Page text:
Transformational – Empowering – Collaborative – Thought-Provoking – Practical – Enlightening
This list represents six of the words that individual participants shared when I asked each of them to use one word to describe the leadership development experience so far. We were three months into a six-month development process and I wanted to see where their heads and hearts were.
All of the words shared were positive and all of them in some way connected to
growth. As the facilitator of the program, I was a bit su
rprised, as during the first two months of the program, the participants had been relatively quiet overall. While their post-workshop evaluations were positive and they were doing the application exercises we assigned, I wasn’t getting regular participation from the majority of the group during the in-person workshops. I was glad I had asked them to describe the experience so far, as I was able to use their words to further connect with them and build on and enhance the process.
You see, leadership development takes time and is most effective when viewed as a process. My natural style is fast-paced—I like to quickly solve the problem and skip to the good part, so as a regular facilitator of leadership development, viewing it as a process has been helpful to me as their guide and helpful to participants to provide a safe place in which to grow.
According to dictionary.com a process is defined as “a series of actions or steps taken in order to achieve a particular end.” If the end is growth, leadership development must include a series of actions or steps that are intentionally focused on facilitating growth.
I have been facilitating leadership development for almost 20 years and through my experiences, I’ve developed a strong belief in the value of the process. I will no longer facilitate a one-day leadership development experience – that is not how growth happens and I’m no longer interested in just talking about leadership. I want to see transformation occur throughout the programs I lead. Development takes time and deliberate action and attention. Below is a sample development process that we use when facilitating leadership growth—the key is frequency, accountability and relevance for the participants.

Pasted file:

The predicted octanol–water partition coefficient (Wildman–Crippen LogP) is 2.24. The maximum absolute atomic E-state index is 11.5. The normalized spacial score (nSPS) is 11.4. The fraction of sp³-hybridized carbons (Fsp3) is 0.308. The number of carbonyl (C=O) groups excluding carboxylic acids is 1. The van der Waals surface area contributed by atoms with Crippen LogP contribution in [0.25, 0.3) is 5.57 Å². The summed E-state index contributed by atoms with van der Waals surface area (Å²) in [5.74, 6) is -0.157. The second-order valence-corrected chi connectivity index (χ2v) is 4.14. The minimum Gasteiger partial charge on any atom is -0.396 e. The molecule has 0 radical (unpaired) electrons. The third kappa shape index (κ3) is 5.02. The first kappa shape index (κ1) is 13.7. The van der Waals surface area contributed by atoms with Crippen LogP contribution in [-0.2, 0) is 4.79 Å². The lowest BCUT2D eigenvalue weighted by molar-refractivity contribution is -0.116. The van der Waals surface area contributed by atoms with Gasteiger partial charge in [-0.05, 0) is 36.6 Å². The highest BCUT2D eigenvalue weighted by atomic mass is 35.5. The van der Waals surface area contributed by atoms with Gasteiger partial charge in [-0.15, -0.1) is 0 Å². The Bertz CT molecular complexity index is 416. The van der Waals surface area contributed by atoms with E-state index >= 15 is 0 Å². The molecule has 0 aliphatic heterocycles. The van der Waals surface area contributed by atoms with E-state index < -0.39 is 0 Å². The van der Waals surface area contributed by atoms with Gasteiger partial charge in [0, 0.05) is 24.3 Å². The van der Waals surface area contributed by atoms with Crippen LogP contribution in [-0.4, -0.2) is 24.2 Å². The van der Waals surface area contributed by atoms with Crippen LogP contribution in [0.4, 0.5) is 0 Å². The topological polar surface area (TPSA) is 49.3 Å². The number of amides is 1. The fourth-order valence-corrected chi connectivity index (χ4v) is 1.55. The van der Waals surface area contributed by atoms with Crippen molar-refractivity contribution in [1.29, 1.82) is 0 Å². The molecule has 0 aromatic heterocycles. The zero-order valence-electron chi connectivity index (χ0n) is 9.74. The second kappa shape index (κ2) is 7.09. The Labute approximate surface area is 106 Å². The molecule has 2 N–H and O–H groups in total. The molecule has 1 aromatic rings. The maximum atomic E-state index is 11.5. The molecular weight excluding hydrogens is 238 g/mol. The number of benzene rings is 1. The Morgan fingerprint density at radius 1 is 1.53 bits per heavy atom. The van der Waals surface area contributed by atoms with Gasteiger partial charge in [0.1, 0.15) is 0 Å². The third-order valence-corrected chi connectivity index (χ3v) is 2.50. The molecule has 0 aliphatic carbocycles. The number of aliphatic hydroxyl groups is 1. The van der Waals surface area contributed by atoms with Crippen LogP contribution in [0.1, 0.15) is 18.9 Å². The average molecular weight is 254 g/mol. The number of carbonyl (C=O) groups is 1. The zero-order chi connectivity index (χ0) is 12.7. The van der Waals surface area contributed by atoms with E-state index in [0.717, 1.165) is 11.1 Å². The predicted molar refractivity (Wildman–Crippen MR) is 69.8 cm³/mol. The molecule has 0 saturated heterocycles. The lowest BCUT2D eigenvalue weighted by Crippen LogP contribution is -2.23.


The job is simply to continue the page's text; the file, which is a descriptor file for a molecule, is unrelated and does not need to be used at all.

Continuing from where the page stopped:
There are all kinds of helpful tips and tricks to ensure the leadership development process is managed well. Below are five things I am always intentional about throughout the process:
- Take time to build trust with participants. An environment of trust creates a safe place to share and learn in a group setting. Two ways in which I do this are by talking through the role I play at the beginning of each program—I refer to myself as their coach and use the analogy of a white rafting guide. I tell them “while this may be new for you, I’ve guided this journey many times and will do my best to keep you safe along the way.” In addition, I do my best to get to know participants (most importantly, knowing their names) and follow-up with them on conversations we’ve had throughout the program.
- Gently nudge participants along the way to facilitate growth. Three months into a recent program, after an icebreaker, I reminded participants of my role as their coach and that we’re still building trust. I then told them that because of that I wanted to push them a bit—I acknowledged that I hadn’t gotten full participation from everyone in the group and asked them to push themselves out of their comfort zone and participate more fully. My vulnerability and openness helped them to open up and I had deeper conversations with many participants in that session.
- Reiterate the process throughout the experience. Remind participants that they are engaged in a process to encourage ongoing growth and acknowledgement of setbacks along the way. For example, the sample development process noted above is something I show each time I am with participants to remind them that it’s a journey. The visual of the process also helps to reinforce the importance of sequencing and reinforce key elements of the process.
- Build in accountability throughout the experience. There are multiple levels of accountability built into each of the programs we lead. There is always self-accountability as we ask participants to share and update throughout the program. Peer is accountability through “accountability partners” is an excellent way to keep the content align outside of the in person sessions and create a space place in which participants can support each other. We also build in manager accountability by asking participants to update their manager throughout the program.
- Build in practical application and check in on successes and challenges. In today’s fast-paced environment, no one wants to sit in training for an extended period of time. We find the greatest success with short bursts of learning and practice. Participants are given tools to use throughout the experience and during in person time, we check in on successes and challenges. It’s critical to allow time for this debrief and exploration throughout the process.